One of the other changes that I made was to fill the predrilled holes for the cord jack, expand the passthrough, and install a recessed jack plug. This may have been the only modification I did that had no complications or miscalculations. I feel like the holes could have been better filled and smoothed, but it turned out nice.

Another lesson that has more to do with painting and not necessarily guitars, when spray painting in the garage build a tent. I through down some tarps on the ground and covered some of the stuff on my work bench… this was insufficient. There is yellow paint overspray on everything in my garage. That stuff drifts around quite a bit. Yellow tint to the stainless refrigerator in the corner, yellow on the outlet covers, yellow on my lawn tractor, pretty much yellow on everything. I would have benefited from hanging a plastic sheet from the rafters and created a box. I’ll remember that in the future, because if the garage was finished I would be pretty upset with myself.

I did not have any problems putting the poly acrylic on the neck, but I was a little surprised at how many coats it took. I think I ended up applying 10 or 12 coats of satin finish, wipe-on poly to the neck. Sanding with some 300 grit sandpaper every couple of coats just to smooth things out. It turned out pretty good, not great, but I’m impatient. 

I sanded the fret board the wrong direction initially and it looked like ass. The easy way to sand is between the frets, going parallel to them. But this is across the grain and really shows up when you oil the wood. I learned that the hard way. So, don’t do it like that. Take the time to sand with the grain but don’t scratch up the frets or you’ll be polishing them afterwards. Once the fretboard was nice and smooth I applied some lemon oil to finish it off. Really brought out the rosewood and that dark color looks very nice with the yellow and white colors.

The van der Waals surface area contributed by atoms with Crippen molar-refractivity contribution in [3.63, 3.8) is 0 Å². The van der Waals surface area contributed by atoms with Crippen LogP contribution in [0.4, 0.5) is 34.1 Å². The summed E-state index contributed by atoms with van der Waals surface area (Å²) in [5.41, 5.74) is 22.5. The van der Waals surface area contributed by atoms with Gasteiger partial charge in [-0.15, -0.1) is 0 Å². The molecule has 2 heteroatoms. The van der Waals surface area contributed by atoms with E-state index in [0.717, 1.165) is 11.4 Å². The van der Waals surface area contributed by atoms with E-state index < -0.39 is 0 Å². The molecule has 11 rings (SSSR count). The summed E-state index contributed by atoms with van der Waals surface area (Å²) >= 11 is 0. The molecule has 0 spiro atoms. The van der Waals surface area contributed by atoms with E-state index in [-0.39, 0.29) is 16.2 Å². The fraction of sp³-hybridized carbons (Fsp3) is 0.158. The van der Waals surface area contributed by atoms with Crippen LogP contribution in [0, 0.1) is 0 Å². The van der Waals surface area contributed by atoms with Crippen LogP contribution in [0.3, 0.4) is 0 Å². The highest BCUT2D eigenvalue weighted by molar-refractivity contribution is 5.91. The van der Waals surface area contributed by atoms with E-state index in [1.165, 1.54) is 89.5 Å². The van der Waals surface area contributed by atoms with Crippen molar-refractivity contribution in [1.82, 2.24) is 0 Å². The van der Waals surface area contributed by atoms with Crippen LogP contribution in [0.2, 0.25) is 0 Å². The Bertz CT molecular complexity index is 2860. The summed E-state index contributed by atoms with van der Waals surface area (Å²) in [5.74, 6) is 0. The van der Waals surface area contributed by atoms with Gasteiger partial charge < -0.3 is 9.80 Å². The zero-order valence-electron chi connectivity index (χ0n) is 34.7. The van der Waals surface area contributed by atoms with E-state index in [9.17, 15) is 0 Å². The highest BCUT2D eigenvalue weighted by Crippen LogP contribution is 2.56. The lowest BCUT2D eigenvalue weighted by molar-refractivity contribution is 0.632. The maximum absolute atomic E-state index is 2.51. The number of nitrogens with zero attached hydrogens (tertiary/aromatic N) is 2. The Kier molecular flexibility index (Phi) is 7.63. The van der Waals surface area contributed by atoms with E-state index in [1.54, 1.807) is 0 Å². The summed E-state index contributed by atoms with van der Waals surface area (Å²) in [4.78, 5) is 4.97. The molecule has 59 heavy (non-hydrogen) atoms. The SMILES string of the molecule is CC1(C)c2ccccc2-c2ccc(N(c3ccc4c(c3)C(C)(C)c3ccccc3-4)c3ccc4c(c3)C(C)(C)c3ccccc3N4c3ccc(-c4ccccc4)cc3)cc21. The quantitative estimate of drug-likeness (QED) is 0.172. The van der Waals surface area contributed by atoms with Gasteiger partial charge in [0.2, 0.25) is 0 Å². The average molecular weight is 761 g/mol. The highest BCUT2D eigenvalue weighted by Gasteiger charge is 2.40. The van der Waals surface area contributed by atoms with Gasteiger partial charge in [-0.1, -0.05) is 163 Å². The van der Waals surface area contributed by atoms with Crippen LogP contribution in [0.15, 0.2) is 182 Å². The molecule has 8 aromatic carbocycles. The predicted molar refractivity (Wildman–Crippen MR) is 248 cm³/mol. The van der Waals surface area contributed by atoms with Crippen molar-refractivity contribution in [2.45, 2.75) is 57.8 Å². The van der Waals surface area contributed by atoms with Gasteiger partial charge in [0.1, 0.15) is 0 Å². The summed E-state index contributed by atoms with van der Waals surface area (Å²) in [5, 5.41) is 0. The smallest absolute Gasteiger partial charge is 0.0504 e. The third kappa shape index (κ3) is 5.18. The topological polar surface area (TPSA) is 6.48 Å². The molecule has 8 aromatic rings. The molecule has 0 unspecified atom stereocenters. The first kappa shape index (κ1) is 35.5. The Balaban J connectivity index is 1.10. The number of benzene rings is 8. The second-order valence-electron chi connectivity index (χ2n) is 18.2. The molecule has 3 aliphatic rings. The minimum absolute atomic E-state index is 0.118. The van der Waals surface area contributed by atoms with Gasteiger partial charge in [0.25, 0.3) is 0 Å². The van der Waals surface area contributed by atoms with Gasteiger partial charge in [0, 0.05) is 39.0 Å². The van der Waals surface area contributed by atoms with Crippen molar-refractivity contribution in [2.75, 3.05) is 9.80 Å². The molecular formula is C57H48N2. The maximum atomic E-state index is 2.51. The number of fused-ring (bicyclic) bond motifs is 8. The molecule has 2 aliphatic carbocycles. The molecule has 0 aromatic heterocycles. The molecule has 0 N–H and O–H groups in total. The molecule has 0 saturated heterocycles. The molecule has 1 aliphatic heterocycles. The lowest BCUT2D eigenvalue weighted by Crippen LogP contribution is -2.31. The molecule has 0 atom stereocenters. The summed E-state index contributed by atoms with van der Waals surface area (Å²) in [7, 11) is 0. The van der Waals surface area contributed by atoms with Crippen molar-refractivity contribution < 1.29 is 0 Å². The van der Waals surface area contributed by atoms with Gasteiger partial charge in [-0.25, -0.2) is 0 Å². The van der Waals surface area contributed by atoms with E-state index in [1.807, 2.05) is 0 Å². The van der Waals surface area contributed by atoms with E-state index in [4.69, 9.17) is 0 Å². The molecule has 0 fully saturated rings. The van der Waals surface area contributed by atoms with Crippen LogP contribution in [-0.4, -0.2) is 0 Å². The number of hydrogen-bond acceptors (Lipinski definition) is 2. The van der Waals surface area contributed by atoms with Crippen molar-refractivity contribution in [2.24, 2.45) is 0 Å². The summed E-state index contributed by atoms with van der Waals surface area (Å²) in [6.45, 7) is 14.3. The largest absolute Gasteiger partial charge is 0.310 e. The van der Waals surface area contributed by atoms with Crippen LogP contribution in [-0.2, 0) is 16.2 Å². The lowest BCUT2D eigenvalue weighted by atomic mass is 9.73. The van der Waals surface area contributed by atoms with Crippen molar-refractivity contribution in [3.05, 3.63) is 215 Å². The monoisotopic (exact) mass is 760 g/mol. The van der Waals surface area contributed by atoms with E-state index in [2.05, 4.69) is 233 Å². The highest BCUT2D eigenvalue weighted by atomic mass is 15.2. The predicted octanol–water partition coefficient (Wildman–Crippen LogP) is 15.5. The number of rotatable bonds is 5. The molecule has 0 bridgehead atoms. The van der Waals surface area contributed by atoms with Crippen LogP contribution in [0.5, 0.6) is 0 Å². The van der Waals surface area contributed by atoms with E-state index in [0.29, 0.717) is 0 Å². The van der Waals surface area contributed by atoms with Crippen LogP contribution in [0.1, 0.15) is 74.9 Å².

With all the all that done it was time to add the hardware and assemble the parts into a whole. This was an easy task. All the predrilled holes were in the right spots on this Saga kit and the solderless electronics made this a snap. I did have to get online for one little bit that wasn’t clear in the assembly directions, that being where the ground wire goes. Simply strip it back a bit and it gets fed up behind the bridge. Once you tighten the bridge down it’s secure and not going anywhere.

I’ve never strung a guitar or intoneated one, hell, the whole set-up thing was new to me. Setting the string height, the distance between the strings and pick-ups, tweaking the neck, and adjusting the bridge. It was all a bit of a challenge that involved lots of assistance from Google. I don’t think it’s perfect, but it tunes up nice, surprisingly stays in tune, doesn’t buzz much, and plays pretty nice. You’d never mistake it for a guitar from the Fender factory, but not bad for my first go at it.

There are a few things I didn’t do.

I didn’t level sand the clear coat on the headstock and as a result there is a noticeable difference in the sheen between it and the body. The headstock is really shiny, the body is more matte. I like both, but the look I was going for was shiny. Again, I may be able to polish the body up with a bit more work… someday.

I purchased some extra pickguard material with the intention of making a truss rod cover, but decided not to go that route. The bright white of that material would just emphasize the color difference in the whites. And I couldn’t come up with a design that looked good with the headstock.

One thing I didn’t do, but might still get around to, is have the neck plate engraved with the particulars of this build: the kit number, serial/build number, Rampant name and yelocaster model. I just think it’d be a nice touch. But at some point I just wanted to put the thing together and see if it played, so that didn’t happen.

I had some fun building this kit, spent way more money than just the cost of the kit, learned some things, and now I’ve got a pretty nice little addition to my collection. I’m quite satisfied with the results.



It’s kinda ridiculous how much time I have spent today trying to think of something to put on this blog. And yet, this was the best I could come up with. The worst part is, I haven’t even finished the Guitar Build post I’ve been working on for two days. What’s the deal? I used to be able to do this, hell, most of the time I was flying by the seat of my pants.

What to Write?
What to Write?

I reached out to a drywall guy on Facebook Marketplace about finishing the drywall in my garage. He said he could get to it the second week of October. I had to tell him that I appreciated him getting back with me, but that even as slow as I am at drywall, even I could have it done by October. I had better have it done by October.